Editor’s note: This is Part II. You can read Part I here.
Hello, I am Danae Madariaga, a senior at Alberto Blest Gana high school. I have participated in a data collection project with Etienne, Tim, and Derek for three months. Throughout this time, I have learned many things such as the use of Google Colab to analyze my data that I uploaded to the cloud. This makes it easier for scientists from around the world to analyze my data as well.
Really though, the most important thing that I have learned is that being a scientist is not easy! It is a very hard job that requires perseverance and patience. I have also learned how to optimize my time to perform my experiments in a consistent manner. Working with Backyard Brains was my very first job and a very pleasant experience, especially with all the new tools and plants I have now!
I am Derek Arro, a senior student at High School Alberto Blest Gana in Santiago, Chile. Currently, I have been working at Backyard Brains for 2 weeks, and I’m in charge of helping to write the manuscript for the experiments my team did with plant electrophysiology last semester. Backyard Brains is an incredible team that designs very educational and eye catching experiments.
In our case, we recorded the electrophysiology signals of various plants to a flame stimulus. To register the signal, we used the Backyard Brains Plant SpikerBox (amplifier) by wrapping a silver electrode covered with conductive gel around a branch and with a ground electrode connected to the…. ground. Our stimulus consisted of a flame applied to a leaf next to the silver electrode (see pictures above and below). Last semester, my classmates collected data on 14 different plants, from the famous Chilean Araucaria tree to normal basil herbs. We observed responses between 5-20 seconds after the flame stimulus in about 50% of our observations. After that, we uploaded our data analyses in Google Colab. This model serves to allow more researchers more access to the data to make a catalog of physiology of plant electricity and projects for people who want to start something in science.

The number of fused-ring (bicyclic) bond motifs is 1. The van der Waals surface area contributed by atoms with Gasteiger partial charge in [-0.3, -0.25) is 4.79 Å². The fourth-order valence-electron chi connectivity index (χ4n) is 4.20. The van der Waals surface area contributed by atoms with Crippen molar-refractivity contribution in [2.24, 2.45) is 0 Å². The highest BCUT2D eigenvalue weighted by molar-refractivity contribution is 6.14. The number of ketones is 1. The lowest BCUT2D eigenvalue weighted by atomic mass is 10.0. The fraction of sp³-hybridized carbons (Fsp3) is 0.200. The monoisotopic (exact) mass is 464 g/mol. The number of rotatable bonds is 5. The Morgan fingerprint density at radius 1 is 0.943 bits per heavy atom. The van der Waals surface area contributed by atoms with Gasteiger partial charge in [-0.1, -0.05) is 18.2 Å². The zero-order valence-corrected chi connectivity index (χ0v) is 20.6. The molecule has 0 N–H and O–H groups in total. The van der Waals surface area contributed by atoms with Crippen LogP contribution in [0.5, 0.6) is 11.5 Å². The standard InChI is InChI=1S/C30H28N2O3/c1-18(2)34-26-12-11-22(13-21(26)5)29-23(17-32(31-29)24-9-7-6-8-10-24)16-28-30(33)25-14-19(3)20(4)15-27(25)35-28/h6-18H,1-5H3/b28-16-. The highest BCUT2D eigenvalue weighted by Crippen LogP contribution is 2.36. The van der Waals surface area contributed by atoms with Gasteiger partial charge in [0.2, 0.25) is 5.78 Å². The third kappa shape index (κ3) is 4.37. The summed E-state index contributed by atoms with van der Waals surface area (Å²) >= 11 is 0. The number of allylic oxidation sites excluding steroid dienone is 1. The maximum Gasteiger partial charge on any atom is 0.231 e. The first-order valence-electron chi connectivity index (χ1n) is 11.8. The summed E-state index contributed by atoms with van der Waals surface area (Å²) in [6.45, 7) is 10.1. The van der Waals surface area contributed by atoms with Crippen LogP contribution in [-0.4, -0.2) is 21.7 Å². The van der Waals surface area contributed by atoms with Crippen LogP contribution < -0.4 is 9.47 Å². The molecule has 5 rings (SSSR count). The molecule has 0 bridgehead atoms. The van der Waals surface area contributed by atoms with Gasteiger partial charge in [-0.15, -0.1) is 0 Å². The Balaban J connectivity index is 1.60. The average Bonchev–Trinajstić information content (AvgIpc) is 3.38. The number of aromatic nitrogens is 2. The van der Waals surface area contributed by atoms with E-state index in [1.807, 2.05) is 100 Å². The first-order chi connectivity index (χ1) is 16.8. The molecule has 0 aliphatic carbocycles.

What’s the effect of our warming climate on Venus flytrap, a carnivorous, bloodthirsty (or shall we say fly-thirsty?) yet vulnerable plant? And how can we help preserve this amazing species? These questions were asked by 18-year-old Mulin Huan from Princeton High School in New Jersey, whose research project made it to top 300 high school seniors in this year’s Regeneron Science Talent Search.
To examine the effect of temperature on the plant, Mulin measured the amplitudes of action potentials in 30 Venus Flytrap individuals using our Plant SpikerBox. A 5°C enviroment temperature makes for significantly lower amplitudes than the control 30°C and regular 40°C environments, his study shows. However, as the amplitudes decrease in the harsher environment, the plant’s maximum memory time between two hair stimuli that trigger its trap to close–goes up. That is, the plant tends to “remember” better!